Last week, the Australian government announced it will provide ten extra Medicare-subsidised psychological therapy sessions for Australians in lockdown areas due to COVID-19.

In such a stressful time, many people are experiencing poorer mental health, and some need additional support. However, our mental health system is complex and fragmented, so it can be challenging to find the care you need.

Here’s how to start seeing a therapist if you never have before.

But to get access to these sessions, first you need to get a mental health treatment plan from your GP. This involves an assessment of your physical and mental health, and a discussion of your particular needs. The GP then helps you decide what services you need.

All GPs who write mental health treatment plans have undergone additional training in mental health. There are also plenty of GPs with further interest and expertise in this area. It can be helpful to ask for recommendations from friends and family if you are unsure who to see.

Minister for Health Greg Hunt at a press conference
Federal Health Minister Greg Hunt last week announced an extra ten sessions for people under a mental health care plan in a lockdown area. Daniel Pockett/AAP

Physical and mental health issues frequently overlap, so a visit to a GP is an opportunity to assess any physical issues that may impact mental health as well. The GP should explore a person’s strengths and vulnerabilities, before agreeing on a plan for care.

Generally, this process takes 30-40 minutes, so it’s important to book a longer consultation with your doctor. At the end of this consultation, you can have a copy of the plan, and it’s also sent to the therapist of your choice. Once the mental health plan is billed to Medicare, you can get subsidised sessions with your preferred therapist. You will need to make the appointment with the therapist, but GPs or practice nurses will often help make this appointment for patients who are feeling too unwell to manage this phone call.

Using telehealth

Telehealth enables you to get care from your GP by phone or video. The Medicare requirements of telehealth are changing rapidly, so check when you make your appointment to see if telehealth is available and to make sure you will be eligible for a Medicare rebate for this consultation.

At the moment, to get a Medicare rebate for telehealth, you must have seen the GP in their practice face-to-face at some point in the past 12 months.

But this requirement doesn’t apply to:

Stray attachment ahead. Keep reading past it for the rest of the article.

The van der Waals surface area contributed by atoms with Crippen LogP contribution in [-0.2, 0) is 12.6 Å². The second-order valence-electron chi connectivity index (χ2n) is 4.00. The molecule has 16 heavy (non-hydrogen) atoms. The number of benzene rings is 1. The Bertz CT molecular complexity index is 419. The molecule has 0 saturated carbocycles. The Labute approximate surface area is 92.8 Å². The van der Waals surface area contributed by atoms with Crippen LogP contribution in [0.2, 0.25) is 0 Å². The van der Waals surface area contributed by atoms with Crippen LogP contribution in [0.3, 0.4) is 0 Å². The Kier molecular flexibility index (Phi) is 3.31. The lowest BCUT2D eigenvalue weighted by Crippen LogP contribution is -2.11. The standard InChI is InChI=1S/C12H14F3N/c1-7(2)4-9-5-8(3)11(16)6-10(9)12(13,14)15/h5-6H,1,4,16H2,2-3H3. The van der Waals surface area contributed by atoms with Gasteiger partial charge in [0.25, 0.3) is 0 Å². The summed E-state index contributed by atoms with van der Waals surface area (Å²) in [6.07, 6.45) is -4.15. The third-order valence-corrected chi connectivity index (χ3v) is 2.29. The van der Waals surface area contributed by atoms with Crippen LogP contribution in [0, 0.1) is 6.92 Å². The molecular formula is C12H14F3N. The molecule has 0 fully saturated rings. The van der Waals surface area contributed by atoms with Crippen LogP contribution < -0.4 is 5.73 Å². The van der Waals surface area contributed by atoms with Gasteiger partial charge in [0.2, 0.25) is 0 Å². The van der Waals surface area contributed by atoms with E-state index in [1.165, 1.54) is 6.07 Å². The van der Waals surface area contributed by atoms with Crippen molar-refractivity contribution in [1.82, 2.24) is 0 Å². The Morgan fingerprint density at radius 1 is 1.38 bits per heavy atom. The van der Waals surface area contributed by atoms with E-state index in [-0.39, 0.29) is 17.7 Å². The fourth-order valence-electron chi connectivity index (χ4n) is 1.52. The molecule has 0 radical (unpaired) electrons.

• children under 12 months
  • people who are homeless
  • patients living in a COVID-19 impacted area
  • patients receiving an urgent after-hours service
  • patients of medical practitioners at an Aboriginal Medical Service or an Aboriginal Community Controlled Health Service.

So if you live under the Victorian lockdowns, you can get a mental health care plan via telehealth, even if you have not seen the GP before.

Once you’ve got your care plan, you can do the therapy sessions via telehealth too. And you can now claim them under Medicare (though this wasn’t the case before COVID-19).

 

This story was originally published on The Conversation by General practitioner; Clinical Associate Professor, ANU Medical School, Australian National University

 

Below is a list of organisations you can reach out to for support, or access information online.

Beyond Blue – mental health professionals are available 24/7 via phone, webchat (3pm – 12am AEST) and email (responses within 24 hours).

Phoenix Australia – visit the website for information on post-traumatic stress disorder and anxiety management, specifically for those in the healthcare industry during the coronavirus.

Black Dog Institute – visit the website for information on symptoms, treatment, prevention and new research on different mental health conditions.

Headspace – counselling is available online, via phone or at Headspace centres for those up to 25 years of age.

Head to Head Health – access mental health care services via phone, as well as resources and online programs.

National Dementia Helpline – 1800 100 500 – provides information plus emotional support and guidance to people living with dementia, people concerned about changes to memory and thinking, people living with Mild Cognitive Impairment (MCI), family, friends and carers of people living with dementia and people who work in health and aged care

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